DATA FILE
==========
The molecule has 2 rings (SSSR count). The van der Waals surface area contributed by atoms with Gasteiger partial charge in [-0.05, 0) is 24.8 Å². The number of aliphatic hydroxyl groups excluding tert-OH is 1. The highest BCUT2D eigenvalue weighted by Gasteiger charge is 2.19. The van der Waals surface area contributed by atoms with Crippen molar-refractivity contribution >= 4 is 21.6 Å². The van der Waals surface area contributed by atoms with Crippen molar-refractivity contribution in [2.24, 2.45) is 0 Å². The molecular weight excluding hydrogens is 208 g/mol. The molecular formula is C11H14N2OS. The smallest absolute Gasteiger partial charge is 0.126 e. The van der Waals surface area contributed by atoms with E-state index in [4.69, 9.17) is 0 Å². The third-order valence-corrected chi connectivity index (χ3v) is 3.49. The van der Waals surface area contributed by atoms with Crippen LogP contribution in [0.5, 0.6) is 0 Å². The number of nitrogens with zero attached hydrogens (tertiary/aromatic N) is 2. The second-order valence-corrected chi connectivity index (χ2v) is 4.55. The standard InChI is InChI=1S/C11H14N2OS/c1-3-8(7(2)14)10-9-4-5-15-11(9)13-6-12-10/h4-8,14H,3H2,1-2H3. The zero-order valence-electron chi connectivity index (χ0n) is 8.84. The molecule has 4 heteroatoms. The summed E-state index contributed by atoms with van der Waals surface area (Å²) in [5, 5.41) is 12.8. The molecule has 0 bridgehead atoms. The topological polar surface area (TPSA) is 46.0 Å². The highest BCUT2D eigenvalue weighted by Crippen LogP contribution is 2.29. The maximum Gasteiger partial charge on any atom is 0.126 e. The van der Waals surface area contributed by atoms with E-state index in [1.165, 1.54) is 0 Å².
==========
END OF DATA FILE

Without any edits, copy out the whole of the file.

The molecule has 2 rings (SSSR count). The van der Waals surface area contributed by atoms with Gasteiger partial charge in [-0.05, 0) is 24.8 Å². The number of aliphatic hydroxyl groups excluding tert-OH is 1. The highest BCUT2D eigenvalue weighted by Gasteiger charge is 2.19. The van der Waals surface area contributed by atoms with Crippen molar-refractivity contribution >= 4 is 21.6 Å². The van der Waals surface area contributed by atoms with Crippen molar-refractivity contribution in [2.24, 2.45) is 0 Å². The molecular weight excluding hydrogens is 208 g/mol. The molecular formula is C11H14N2OS. The smallest absolute Gasteiger partial charge is 0.126 e. The van der Waals surface area contributed by atoms with E-state index in [4.69, 9.17) is 0 Å². The third-order valence-corrected chi connectivity index (χ3v) is 3.49. The van der Waals surface area contributed by atoms with Crippen LogP contribution in [0.5, 0.6) is 0 Å². The number of nitrogens with zero attached hydrogens (tertiary/aromatic N) is 2. The second-order valence-corrected chi connectivity index (χ2v) is 4.55. The standard InChI is InChI=1S/C11H14N2OS/c1-3-8(7(2)14)10-9-4-5-15-11(9)13-6-12-10/h4-8,14H,3H2,1-2H3. The zero-order valence-electron chi connectivity index (χ0n) is 8.84. The molecule has 4 heteroatoms. The summed E-state index contributed by atoms with van der Waals surface area (Å²) in [5, 5.41) is 12.8. The molecule has 0 bridgehead atoms. The topological polar surface area (TPSA) is 46.0 Å². The highest BCUT2D eigenvalue weighted by Crippen LogP contribution is 2.29. The maximum Gasteiger partial charge on any atom is 0.126 e. The van der Waals surface area contributed by atoms with E-state index in [1.165, 1.54) is 0 Å².